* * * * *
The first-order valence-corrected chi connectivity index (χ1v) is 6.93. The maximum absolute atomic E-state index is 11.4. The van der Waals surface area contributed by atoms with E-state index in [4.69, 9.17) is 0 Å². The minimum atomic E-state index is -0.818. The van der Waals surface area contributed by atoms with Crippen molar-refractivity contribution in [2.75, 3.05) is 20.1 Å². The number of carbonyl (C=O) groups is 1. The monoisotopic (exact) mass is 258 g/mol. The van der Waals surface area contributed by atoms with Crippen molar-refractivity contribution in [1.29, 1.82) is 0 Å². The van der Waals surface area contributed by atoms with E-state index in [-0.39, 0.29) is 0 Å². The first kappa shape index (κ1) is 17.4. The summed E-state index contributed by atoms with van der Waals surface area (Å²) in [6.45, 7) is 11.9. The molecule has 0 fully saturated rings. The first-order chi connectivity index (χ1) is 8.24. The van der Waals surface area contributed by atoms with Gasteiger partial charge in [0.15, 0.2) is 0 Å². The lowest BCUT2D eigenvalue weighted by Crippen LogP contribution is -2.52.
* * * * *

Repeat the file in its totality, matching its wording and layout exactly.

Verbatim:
The first-order valence-corrected chi connectivity index (χ1v) is 6.93. The maximum absolute atomic E-state index is 11.4. The van der Waals surface area contributed by atoms with E-state index in [4.69, 9.17) is 0 Å². The minimum atomic E-state index is -0.818. The van der Waals surface area contributed by atoms with Crippen molar-refractivity contribution in [2.75, 3.05) is 20.1 Å². The number of carbonyl (C=O) groups is 1. The monoisotopic (exact) mass is 258 g/mol. The van der Waals surface area contributed by atoms with Crippen molar-refractivity contribution in [1.29, 1.82) is 0 Å². The van der Waals surface area contributed by atoms with E-state index in [-0.39, 0.29) is 0 Å². The first kappa shape index (κ1) is 17.4. The summed E-state index contributed by atoms with van der Waals surface area (Å²) in [6.45, 7) is 11.9. The molecule has 0 fully saturated rings. The first-order chi connectivity index (χ1) is 8.24. The van der Waals surface area contributed by atoms with Gasteiger partial charge in [0.15, 0.2) is 0 Å². The lowest BCUT2D eigenvalue weighted by Crippen LogP contribution is -2.52.